Disappointments, Harms, and Crimes
The difference is in understanding rights and intentions.
by James Leroy Wilson
July 24, 2008
Individuals hurt each other in three ways: disappointment, harm, and crime.
Disappointing others can range from being something of an unkind, obnoxious jerk to being a hopeless, unproductive addict. People can disappoint each other in a variety of ways. One can see an attractive, potential mate be rude to the waitress for no reason. Another may see their spouse lose the family home because of a gambling addiction. People can disappoint family and friends by getting divorced, or by dieing homeless and drunk in the gutter. Whenever A falls short of B's expectations in any way, B experiences emotional pain. Perhaps because B loves A, or because B was counting on A. Sometimes this causes financial difficulty if A's failures, weaknesses, or broken promises made A less reliable than B thought.
The question is, does A's failure to fulfill B's expectations constitute genuine harm, or a crime?
Only if A breaks a contract with B. As Murray Rothbard pointed out in The Ethics of Liberty, failure to fulfill a promise, a commitment, or an expected performance is not a violation of rights if the two parties did not agree in advance that this is so. If there was no contract wherein one would be rewarded for fulfilling the commitment and must pay compensation for failure to comply, then failure to fulfill a promise may make one an unreliable jerk, but that's all. One example borrowed from Rothbard: if a celebrity promises to make an appearance at an event for $1 million and fails to show up because of a bad hangover, he owes nothing to the organizers. He only owes something if he was paid in advance any portion of the money. If he would be paid only upon his showing up, than his failure to show up does not violate the rights of the organizers.
But if he did sign a contract and was given all the money in advance, the obligations change. Perhaps the celebrity overslept and missed the plane to the event. This was unintentional, but the celebrity is not entitled to keep the money and he ought to return it; after all, it's not the event organizer's fault that he overslept, and they were "harmed" in the amount of $1 million by his failure to appear. Perhaps the celebrity pays premiums to an insurance company to pay such valid claims when he unintentionally fails to fulfill his obligations. That would be wise, but in any case, the event organizers deserve to have their money back. They paid for a celebrity to show up who didn't, making the event a disaster. Though the celebrity meant no harm, harm was done, and he should fulfill the clauses of the contract involving payments and penalties.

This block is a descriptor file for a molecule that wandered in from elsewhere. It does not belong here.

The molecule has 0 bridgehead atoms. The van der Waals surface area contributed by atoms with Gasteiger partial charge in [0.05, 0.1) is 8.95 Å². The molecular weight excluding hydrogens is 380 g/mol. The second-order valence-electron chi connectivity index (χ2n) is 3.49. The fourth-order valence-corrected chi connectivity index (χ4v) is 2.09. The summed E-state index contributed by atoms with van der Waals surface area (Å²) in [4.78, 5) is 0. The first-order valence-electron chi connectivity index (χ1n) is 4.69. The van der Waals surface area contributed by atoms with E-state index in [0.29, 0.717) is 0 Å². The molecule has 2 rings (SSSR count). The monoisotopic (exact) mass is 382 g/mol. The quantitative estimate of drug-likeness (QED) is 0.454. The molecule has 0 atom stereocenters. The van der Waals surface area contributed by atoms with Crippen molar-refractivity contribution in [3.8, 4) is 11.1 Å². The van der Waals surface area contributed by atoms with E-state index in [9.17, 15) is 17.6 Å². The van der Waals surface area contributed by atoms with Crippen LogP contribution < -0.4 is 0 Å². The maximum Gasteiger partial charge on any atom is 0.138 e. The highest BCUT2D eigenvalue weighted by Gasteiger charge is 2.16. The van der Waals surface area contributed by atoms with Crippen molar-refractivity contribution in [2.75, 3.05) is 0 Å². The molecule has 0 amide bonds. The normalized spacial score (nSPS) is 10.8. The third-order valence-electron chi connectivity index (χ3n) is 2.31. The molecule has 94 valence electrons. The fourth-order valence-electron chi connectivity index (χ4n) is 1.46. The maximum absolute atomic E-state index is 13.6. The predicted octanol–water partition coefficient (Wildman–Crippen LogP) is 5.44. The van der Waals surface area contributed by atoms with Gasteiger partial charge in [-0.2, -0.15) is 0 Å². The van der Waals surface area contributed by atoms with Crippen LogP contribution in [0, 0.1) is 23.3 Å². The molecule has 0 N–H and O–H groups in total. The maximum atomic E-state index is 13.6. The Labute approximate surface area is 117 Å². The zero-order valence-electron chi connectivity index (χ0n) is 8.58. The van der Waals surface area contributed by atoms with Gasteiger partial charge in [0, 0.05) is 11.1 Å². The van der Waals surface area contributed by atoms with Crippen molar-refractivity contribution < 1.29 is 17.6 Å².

But what if the celebrity accepted the payment with the intent of breaking his agreement and keeping the money? This is theft, a crime, and not only do the event organizers deserve to have their money back, the celebrity should be more severely punished to strip him of the ability to pull the same stunt on anybody else.
To harm others is to inflict some sort of injury on them, usually unintentionally, for which they are entitled to compensation. To commit a crime, however, is to intentionally violate their rights.
There is some fuzziness between the two concepts of "harm" and "crime." For instance, some car accidents are genuinely accidental, such as a pile-up on a suddenly-icy road. Some involve one exercising poor judgment, such as one not realizing how tired one is and falling asleep at the wheel. Yet other accidents involve negligence such as drunk driving; it is criminal because the driver intentionally knew he was placing himself in a situation where his judgment and reaction would be impaired. This may fall short of first-degree murder, in which one intentionally uses his car to run over and kill somebody else, but willingly placing oneself in a situation where one may endanger others is tantamount to violating their rights.
In the end, disappointment is the emotional suffering that results when two wills collide at an emotional level, where one fails to live up to the others expectations. Harm is the suffering caused when two bodies collide at a physical level, usually unintentionally, but with one at fault who must compensate the other. Crime is what happens when two wills collide at the "ownership" or "rights" level, that is, when one tries to take something that belongs to someone else.
Much of the confusion in our society is that we can't tell the difference between the three. We aren't satisfied with shunning those who disappoint us, we want the law to punish them. We aren't satisfied with compensation from those who unintentionally harmed us, we want to ruin them. We end up equating people who only served people's voluntary requests, like drug dealers and Wall Street financiers, to be as bad or worse than rapists and other violent felons. A bookkeeper's honest error may land him a more severe prison sentence than those who deliberately burglarize property or commit assault. Not recognizing that the category of Rights and Wrongs is different from the category of Good and Bad, we assume that whatever is "bad" must be criminalized.
But the category of Rights and Wrongs is about what people legitimately own, whereas the category of Good and Bad is about how we want people to behave. No society that confuses these two categories can ever hope to find peace or tranquility, let alone liberty and prosperity.
About the Author:
James Leroy Wilson blogs at Independent Country and writes for DownsizeDC.org. Views expressed here do not represent the views of DownsizeDC.org.
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